Whatever you do, don't change for the sake of changing.

If it's working for you and you're not having problems with it, I don't see any reason to switch.


For what it's worth, Perforce is a potential option if you truly stick to 1 or 2 users. Current perforce docs says you have have 2 users and 5 clients without having to start purchasing licenses.

You might have reasons to switch to perforce depending on your workflow and if you have need of branching the way perforce does it. Not being overly familar with some the other products mentioned here, I can't tell you how perforce compares in the feature department for things like branching, etc.

It is speedy, and it's been rock solid for us (300+ developers on a 10+ year old codebase). We store several T of info and it's been quite responsive. With a small number of users, I doubt that you'd experience many performance troubles assuming you had good hardware for your server.

Having used VSS before, I believe that you can get so many benefits out of a better SCM system that switching should be considered regardless of whether you have corruption or not. Branching alone might be worth it for you. A true client/server model, better interfaces (programmatically and command line) are a couple of other things that could really help just improve your workflow and help somewhat with productivity.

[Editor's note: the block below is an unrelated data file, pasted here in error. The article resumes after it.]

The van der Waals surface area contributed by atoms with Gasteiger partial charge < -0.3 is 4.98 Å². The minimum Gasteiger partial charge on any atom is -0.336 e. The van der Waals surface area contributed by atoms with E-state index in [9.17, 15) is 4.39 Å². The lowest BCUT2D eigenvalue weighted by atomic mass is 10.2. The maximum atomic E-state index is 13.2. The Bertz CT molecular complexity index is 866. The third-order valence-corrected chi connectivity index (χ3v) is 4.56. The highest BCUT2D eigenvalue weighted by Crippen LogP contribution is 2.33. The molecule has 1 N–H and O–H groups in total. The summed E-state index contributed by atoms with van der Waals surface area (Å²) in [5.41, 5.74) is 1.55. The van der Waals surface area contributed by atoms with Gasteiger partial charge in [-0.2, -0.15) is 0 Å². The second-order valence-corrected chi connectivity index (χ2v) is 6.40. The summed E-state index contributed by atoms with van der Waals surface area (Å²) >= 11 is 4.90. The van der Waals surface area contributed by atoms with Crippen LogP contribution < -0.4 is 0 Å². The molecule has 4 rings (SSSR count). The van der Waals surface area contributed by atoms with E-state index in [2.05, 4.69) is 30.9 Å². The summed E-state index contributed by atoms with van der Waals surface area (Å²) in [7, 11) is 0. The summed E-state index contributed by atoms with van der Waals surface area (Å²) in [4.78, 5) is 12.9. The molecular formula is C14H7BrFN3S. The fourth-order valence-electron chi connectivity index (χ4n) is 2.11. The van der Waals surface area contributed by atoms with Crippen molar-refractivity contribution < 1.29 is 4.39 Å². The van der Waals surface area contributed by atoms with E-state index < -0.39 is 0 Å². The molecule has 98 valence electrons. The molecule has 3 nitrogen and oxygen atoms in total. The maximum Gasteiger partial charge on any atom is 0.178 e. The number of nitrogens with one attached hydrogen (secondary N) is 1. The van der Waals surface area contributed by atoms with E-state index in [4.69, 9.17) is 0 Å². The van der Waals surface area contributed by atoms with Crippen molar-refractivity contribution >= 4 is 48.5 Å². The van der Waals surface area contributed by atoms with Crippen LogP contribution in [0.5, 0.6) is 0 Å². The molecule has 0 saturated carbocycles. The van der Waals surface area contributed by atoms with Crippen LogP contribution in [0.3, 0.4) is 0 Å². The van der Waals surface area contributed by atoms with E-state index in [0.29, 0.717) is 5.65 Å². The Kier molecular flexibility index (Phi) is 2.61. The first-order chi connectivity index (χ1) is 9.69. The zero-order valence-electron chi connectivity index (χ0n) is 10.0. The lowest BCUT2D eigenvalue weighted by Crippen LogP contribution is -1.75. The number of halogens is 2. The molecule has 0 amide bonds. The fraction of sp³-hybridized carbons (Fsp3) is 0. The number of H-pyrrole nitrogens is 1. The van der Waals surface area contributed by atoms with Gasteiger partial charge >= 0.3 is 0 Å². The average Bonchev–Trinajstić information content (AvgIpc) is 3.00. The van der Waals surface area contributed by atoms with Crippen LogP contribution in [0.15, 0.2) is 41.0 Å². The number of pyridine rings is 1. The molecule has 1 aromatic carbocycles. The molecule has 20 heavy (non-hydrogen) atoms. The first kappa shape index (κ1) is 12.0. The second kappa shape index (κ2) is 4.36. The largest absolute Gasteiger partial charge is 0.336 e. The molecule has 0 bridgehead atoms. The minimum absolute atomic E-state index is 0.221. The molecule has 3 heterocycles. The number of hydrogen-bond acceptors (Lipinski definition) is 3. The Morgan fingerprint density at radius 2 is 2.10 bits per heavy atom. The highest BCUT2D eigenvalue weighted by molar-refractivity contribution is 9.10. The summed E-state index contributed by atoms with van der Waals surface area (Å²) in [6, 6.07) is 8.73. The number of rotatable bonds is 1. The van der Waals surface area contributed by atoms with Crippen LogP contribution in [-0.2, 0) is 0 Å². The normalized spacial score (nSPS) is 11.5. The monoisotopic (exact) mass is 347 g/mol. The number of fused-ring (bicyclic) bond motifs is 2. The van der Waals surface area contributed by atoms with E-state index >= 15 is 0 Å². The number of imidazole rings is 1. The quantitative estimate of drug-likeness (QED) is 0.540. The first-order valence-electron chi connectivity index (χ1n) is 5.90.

In summary, my view of Perforce is:

  • It's fast and quite reliable
  • Plenty of cross platform client tools (windows, unix, mac, etc)
  • it's free for 2 users and 5 clients
  • Integrates into developer studio (and other tools)
  • Has a powerful branching system (that might or might not be right for you).
  • Has several scriptable interfaces (python, perl, ruby, C++)

Certainly YMMV -- I only offer this alternative up as something that might be worthwhile looking into.